So, last year when all the excitement was frothing about this Protocol-Oriented Programming “revolution,” First Protocol-Oriented Language and all — did you take a quick look, chuckle to yourself “Ah, they’ve rediscovered Mixin-Based Programming, isn’t that cute?” and move on? Yeah, us too. But it turns out there is a good bit more depth to plumb! Here’s an excellent tutorial style introduction, released as a teaser for the RWDevCon 2016 Vault video collection:
Here’s the key points:
- protocols with extensions are almost perfectly superior to inheritance
- you can do almost everything you can with inheritance
- and, they can work with value types
- and, they allow retroactive modelling
- but, protocols with associated types (PATs) are different beasts
- you give up dynamic dispatch
- but you can model more intricate type relations
Or if you just want one nugget to mull over, I’d say most of it is in this slide:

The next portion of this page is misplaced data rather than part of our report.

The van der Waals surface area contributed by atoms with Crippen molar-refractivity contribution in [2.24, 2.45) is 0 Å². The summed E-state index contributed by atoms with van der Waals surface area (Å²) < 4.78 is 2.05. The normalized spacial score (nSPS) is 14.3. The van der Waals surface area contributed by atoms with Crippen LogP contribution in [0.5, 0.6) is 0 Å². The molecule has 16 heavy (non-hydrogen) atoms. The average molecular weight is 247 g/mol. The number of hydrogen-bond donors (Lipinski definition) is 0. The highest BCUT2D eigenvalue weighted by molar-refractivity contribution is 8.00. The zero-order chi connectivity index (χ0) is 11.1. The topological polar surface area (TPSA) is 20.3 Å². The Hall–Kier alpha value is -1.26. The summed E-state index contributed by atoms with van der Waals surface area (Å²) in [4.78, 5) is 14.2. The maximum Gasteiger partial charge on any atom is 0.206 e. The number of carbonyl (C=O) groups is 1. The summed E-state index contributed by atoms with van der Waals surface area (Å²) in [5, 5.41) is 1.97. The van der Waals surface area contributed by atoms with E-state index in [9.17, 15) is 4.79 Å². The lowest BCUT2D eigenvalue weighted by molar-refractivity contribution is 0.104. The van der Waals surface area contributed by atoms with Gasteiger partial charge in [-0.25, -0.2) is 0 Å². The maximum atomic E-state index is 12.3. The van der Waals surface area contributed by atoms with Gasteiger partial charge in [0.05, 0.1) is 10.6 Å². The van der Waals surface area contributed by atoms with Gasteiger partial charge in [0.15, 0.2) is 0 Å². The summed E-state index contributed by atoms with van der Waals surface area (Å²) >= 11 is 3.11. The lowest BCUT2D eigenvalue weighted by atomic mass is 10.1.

And here is an absolutely essential series on associated types from Russ Bishop:
Sometimes I think type theory is deliberately obtuse and all those functional programming hipster kids are just bull-shitting as if they understood one word of it…
I don’t feel like I fully covered one aspect of protocols with associated types: why can they be such a pain to work with?
So the philosophical answer to the question of Why Associated Types? is that the Swift core team believes they are a better way to model concepts. They don’t have the problem of multiple conformances, they encapsulate the details of a concept cleanly, and they’re less fragile.
And there you have it. By way of example, here’s a few practical applications of protocols to make common tasks more elegant:
And a wide-ranging selection of other inside baseball style musings on generics and protocols to help you grok the gestalt here:
Plenty there to keep you pondering for a while we trust!
The why of nonmutating [TL;DR For value type protocol conformance]